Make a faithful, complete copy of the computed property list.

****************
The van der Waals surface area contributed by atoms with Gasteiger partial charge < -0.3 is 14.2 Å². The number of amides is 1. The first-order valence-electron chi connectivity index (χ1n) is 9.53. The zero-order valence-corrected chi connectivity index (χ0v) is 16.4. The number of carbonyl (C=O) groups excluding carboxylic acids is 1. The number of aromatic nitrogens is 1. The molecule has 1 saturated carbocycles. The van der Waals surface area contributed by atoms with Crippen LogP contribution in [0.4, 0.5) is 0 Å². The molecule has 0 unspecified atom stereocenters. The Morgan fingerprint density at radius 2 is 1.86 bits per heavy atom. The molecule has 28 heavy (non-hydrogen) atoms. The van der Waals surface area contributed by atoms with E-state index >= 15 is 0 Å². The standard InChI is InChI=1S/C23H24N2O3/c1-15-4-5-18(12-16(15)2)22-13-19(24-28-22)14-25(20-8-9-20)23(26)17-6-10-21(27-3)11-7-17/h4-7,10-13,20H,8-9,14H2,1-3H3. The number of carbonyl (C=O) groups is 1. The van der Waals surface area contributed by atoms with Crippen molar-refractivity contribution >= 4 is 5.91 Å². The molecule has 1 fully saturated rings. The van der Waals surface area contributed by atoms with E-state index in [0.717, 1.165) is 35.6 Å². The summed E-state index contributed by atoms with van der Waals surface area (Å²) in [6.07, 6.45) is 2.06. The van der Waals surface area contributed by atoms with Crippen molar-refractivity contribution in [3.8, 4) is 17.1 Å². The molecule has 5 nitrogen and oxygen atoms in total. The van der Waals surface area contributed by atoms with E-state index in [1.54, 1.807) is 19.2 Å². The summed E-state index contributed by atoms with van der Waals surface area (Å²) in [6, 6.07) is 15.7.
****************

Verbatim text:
The van der Waals surface area contributed by atoms with Gasteiger partial charge < -0.3 is 14.2 Å². The number of amides is 1. The first-order valence-electron chi connectivity index (χ1n) is 9.53. The zero-order valence-corrected chi connectivity index (χ0v) is 16.4. The number of carbonyl (C=O) groups excluding carboxylic acids is 1. The number of aromatic nitrogens is 1. The molecule has 1 saturated carbocycles. The van der Waals surface area contributed by atoms with Crippen LogP contribution in [0.4, 0.5) is 0 Å². The molecule has 0 unspecified atom stereocenters. The Morgan fingerprint density at radius 2 is 1.86 bits per heavy atom. The molecule has 28 heavy (non-hydrogen) atoms. The van der Waals surface area contributed by atoms with E-state index >= 15 is 0 Å². The standard InChI is InChI=1S/C23H24N2O3/c1-15-4-5-18(12-16(15)2)22-13-19(24-28-22)14-25(20-8-9-20)23(26)17-6-10-21(27-3)11-7-17/h4-7,10-13,20H,8-9,14H2,1-3H3. The number of carbonyl (C=O) groups is 1. The van der Waals surface area contributed by atoms with Crippen molar-refractivity contribution >= 4 is 5.91 Å². The molecule has 1 fully saturated rings. The van der Waals surface area contributed by atoms with E-state index in [0.717, 1.165) is 35.6 Å². The summed E-state index contributed by atoms with van der Waals surface area (Å²) in [6.07, 6.45) is 2.06. The van der Waals surface area contributed by atoms with Crippen molar-refractivity contribution in [3.8, 4) is 17.1 Å². The molecule has 5 nitrogen and oxygen atoms in total. The van der Waals surface area contributed by atoms with E-state index in [1.54, 1.807) is 19.2 Å². The summed E-state index contributed by atoms with van der Waals surface area (Å²) in [6, 6.07) is 15.7.